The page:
Do you think the illustration below was created with actual watercolors and then scanned in, or is software fancy enough these days that this could have been entirely created digitally?
I really like this!!
I really like this!!
Various art programs will do this as well. also can emulate paper texture, etc.With actual watercolors, when you paint over existing color (even if it is totally dry), there will be a little bit of smearing/blending as the brush pressure/friction moves some of the previously laid down pigment.
You don't need to be a trained artist for much of this.You must be an artist - thanks for the explanation to a geek!!
Well, whatever this artist used for this image, it wasn't one of those programs for sure.Various art programs will do this as well. also can emulate paper texture, etc.
Me, I just see a happy picture that looks pleasing to my eyes. That's the great thing about art, to some folk it sings, to others it snarls.The more I look at this image, the more the fakeness is apparent.
Nothing adds up.
This is bad software or someone who is unskilled used good software inadequately. Either way, it screams "I am phony."
The balloon string "pencil" lines look completely fake. The pressure level for an individual line is nearly constant for the entire length of the line.
I don't even want to look at this any more.
Thanks for the link - Not knowing Photoshop that is interesting.If you own an iPad with pencil support you can try Adobe Fresco which emulates paint pretty well (both oil and watercolour). Procreate is also nice but less focussed on these water colours, it's great for drawing though. This is also a fun tutorial to create your own watercolour brushes in Photoshop:
This looks digital.
With actual watercolors, when you paint over existing color (even if it is totally dry), there will be a little bit of smearing/blending as the brush pressure/friction moves some of the previously laid down pigment.
Watercolor pigments have no substantial adhesive binder unlike oil, acrylic, tempera, etc. They are a suspension in water, hence the name.
Often the overlapping of two pigments results in a murky brownish or greyish tone (partly because light needs to travel through extra pigment molecules) but this image is totally devoid of that. All of the overlapping areas here appear to be mathematically calculated averages of hue.
This is also a fundamental optical principle: additive color versus subtractive color. Red, green, blue light sources combined will result in white. Red, green, blue paints combined will result in a muddy grey.
With actual physical pigments, some combinations have unexpected results/don't play nicely because of chemical reaction between the pigments. In the real world, when you blend two pigments together, they won't just meet together in the middle.
The classic painter's example is tinting the three white pigments: flake (lead), zinc and titanium with the same amount of any given colored pigment. Each tint blend will behave differently. The tinting power will also vary; this is the amount of colored pigment needed to provide a tint of the same value.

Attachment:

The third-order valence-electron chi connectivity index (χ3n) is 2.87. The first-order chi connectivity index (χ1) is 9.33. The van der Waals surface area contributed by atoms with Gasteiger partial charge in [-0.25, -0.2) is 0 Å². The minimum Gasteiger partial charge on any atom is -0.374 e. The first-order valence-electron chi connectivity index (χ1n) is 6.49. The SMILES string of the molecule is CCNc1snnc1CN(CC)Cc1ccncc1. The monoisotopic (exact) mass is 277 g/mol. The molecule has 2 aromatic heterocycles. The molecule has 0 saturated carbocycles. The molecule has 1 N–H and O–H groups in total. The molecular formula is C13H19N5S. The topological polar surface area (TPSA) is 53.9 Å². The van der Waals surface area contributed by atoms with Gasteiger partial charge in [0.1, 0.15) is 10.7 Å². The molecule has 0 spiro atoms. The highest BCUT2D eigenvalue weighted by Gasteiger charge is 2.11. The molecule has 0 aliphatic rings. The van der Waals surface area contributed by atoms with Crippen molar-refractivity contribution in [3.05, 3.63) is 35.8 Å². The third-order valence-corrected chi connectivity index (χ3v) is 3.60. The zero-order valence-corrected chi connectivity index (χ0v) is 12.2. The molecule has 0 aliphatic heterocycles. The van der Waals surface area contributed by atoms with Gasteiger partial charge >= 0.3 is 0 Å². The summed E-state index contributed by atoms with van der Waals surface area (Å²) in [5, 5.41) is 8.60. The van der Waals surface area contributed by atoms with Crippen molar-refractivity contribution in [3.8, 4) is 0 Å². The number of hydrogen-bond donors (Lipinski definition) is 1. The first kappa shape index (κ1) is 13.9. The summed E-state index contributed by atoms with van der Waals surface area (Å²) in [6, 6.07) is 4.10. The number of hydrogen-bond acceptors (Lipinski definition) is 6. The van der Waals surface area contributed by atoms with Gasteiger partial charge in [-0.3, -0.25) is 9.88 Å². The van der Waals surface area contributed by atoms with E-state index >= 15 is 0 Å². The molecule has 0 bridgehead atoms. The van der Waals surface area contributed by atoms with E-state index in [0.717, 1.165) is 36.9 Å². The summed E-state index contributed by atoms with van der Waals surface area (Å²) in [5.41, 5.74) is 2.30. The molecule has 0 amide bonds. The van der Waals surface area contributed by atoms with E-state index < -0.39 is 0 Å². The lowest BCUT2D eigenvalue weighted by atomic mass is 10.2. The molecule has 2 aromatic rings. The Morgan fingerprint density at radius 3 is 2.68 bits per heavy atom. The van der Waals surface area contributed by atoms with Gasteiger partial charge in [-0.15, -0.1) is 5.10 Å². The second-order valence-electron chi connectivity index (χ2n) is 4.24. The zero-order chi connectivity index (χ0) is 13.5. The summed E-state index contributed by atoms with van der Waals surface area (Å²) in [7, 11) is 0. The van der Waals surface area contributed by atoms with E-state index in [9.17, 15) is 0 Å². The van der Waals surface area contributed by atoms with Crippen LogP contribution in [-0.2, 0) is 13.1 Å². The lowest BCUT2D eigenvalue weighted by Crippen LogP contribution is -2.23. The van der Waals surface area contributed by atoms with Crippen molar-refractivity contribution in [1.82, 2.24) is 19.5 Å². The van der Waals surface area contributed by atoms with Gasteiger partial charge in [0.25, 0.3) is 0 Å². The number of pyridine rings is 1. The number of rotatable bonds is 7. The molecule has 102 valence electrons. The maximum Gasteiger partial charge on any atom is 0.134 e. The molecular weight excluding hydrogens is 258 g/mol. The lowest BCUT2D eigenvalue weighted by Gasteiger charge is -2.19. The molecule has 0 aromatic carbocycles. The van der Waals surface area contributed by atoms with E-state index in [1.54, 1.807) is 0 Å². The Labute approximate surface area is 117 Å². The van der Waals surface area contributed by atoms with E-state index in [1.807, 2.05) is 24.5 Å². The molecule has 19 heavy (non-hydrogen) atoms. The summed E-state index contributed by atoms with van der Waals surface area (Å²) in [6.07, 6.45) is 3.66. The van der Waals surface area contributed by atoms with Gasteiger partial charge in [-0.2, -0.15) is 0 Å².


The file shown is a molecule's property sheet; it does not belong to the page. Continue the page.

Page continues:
Two terrific posts, which are interesting, informative and educational; above all, they are enjoyable to read.You don't need to be a trained artist for much of this.
A five year old who has played with fingerpaints will quickly learn that mixing seven different color paints will not result in super bright rainbows.
Even the conceptual difference between additive and subtractive color dates back to the mid 19th century.
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Well, whatever this artist used for this image, it wasn't one of those programs for sure.
Can you name a few? I'd be interested in trying them myself.
As for simulating paper texture, that's old hat. Digital compositing tools twenty-five years ago simulated film grain.
In the OP's posted image, there is no paper texture. That's another big clue that this image is digital. Watercolor works best with uncoated and textured paper than can hang onto the pigment molecules.
Hot press, cold press, texture amount, cotton rag percentage, sizing amount. Those used to be criteria that artists used. For Watercolor Painting A, it might be Fabriano paper ____; for Watercolor Painting B, it might be Arches paper _____. Because of the nature of paper production, the two sides were occasionally not the same.
Fine paper usually has a "top" side and a "bottom" side, typically identified by the watermark or manufacturer's embossed logo (*cough* Fabriano *cough*). Sometimes the sizing was only applied to one surface.
Sometimes the "wrong" side would provide better results for a given project.
One company's hot press paper might be closer to another company's cold press paper. There was never just one "watercolor paper" [sic]. Most of the watercolor artists who cared about such details are dead.
This is partially why painters still create works on fabric canvas (cotton, linen, etc.): so the pigment vehicle will adhere to a rough surface.
Yes it was meant more to show the options and technique, you can change so many parameters. Of course I'm not sure if you can create exactly the same as the opening image.Thanks for the link - Not knowing Photoshop that is interesting.
Unfortunately, it looks more like he is spray-painting graffiti than using watercolor.
That is very cool to watch - not that I have any real artistic talent, but it is still good to know what resources are available.Yes it was meant more to show the options and technique, you can change so many parameters. Of course I'm not sure if you can create exactly the same as the opening image.
If you want watercolour behaviour you need painting software like Adobe Fresco, which I used myself. There are more.